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Bletchley Park

Bletchley Park played an important part in WWII. Nearly 10,000 people worked in the wider Bletchley Park organisation, breaking Nazi codes that helped to save lives and bring the war to end.

Bletchley Park | West Bletchley Council

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About Bletchley Park

Perhaps Bletchley Park's greatest success was the breaking of the Germans' strategic ciphers. Bletchley Park did not only attack high level machine cyphers, they also produced secure codes for the Allies. Diplomatic messages sent by both Allies and Enemies were also broken by GC&CS.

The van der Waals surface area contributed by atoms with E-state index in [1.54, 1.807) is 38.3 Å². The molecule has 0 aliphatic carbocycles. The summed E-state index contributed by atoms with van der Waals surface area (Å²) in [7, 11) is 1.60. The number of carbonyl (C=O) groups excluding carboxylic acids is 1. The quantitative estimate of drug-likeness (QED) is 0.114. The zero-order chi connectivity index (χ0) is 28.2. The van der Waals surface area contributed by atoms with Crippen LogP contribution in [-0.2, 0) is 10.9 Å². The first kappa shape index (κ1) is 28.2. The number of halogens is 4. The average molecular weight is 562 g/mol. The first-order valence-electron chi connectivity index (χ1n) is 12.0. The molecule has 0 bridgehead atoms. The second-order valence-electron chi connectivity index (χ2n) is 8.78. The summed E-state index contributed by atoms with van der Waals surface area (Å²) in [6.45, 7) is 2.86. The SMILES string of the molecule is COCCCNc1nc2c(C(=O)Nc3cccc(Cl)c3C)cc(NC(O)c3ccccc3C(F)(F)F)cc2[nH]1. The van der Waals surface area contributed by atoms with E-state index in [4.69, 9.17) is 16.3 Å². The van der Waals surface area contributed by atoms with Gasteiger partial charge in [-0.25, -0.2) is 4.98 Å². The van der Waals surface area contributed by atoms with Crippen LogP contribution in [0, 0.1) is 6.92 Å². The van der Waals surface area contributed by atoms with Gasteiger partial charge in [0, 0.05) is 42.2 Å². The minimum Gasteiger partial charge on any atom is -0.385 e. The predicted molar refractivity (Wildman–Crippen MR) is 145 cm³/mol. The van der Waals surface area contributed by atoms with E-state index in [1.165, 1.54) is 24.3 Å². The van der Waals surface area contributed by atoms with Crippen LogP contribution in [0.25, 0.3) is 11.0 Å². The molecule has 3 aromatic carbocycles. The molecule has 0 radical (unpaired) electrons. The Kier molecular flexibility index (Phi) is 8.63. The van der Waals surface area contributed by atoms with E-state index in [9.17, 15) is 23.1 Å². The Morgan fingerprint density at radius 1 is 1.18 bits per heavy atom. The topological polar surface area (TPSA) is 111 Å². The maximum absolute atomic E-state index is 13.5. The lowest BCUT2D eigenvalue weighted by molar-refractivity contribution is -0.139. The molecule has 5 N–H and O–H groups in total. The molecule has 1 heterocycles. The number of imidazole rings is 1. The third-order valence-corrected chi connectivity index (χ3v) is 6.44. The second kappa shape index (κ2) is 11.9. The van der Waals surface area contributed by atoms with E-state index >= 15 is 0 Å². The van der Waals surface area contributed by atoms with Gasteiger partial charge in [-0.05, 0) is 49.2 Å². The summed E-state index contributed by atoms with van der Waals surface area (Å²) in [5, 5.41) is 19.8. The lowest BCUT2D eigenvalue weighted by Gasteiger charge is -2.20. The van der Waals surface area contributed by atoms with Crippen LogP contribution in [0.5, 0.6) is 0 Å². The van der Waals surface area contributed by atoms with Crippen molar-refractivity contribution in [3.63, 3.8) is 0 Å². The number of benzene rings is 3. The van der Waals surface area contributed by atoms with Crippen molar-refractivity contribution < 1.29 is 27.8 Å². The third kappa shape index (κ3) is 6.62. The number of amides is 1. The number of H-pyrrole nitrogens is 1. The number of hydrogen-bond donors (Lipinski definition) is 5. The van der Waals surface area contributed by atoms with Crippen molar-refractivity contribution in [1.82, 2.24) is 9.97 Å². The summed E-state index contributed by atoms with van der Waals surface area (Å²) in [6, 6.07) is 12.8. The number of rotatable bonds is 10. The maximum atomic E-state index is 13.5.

Contact Bletchley Park

Bletchley Park
The Mansion,
Bletchley Park
Sherwood Drive,
Milton Keynes,

T: +44 (0) 1908 640404


Codebreaking at Bletchley Park first took place in September 1938. Codebreaking by GC & CS at Bletchley Park began in earnest in September 1939. Despite ever increasing numbers of staff, work in the ‘Huts’ continued until 1942.

Bletchley Park was vital to Allied victory in World War Two. Codebreaking operations at Bletchley Park came to an end in 1946.

It is widely considered as the birthplace of modern computing.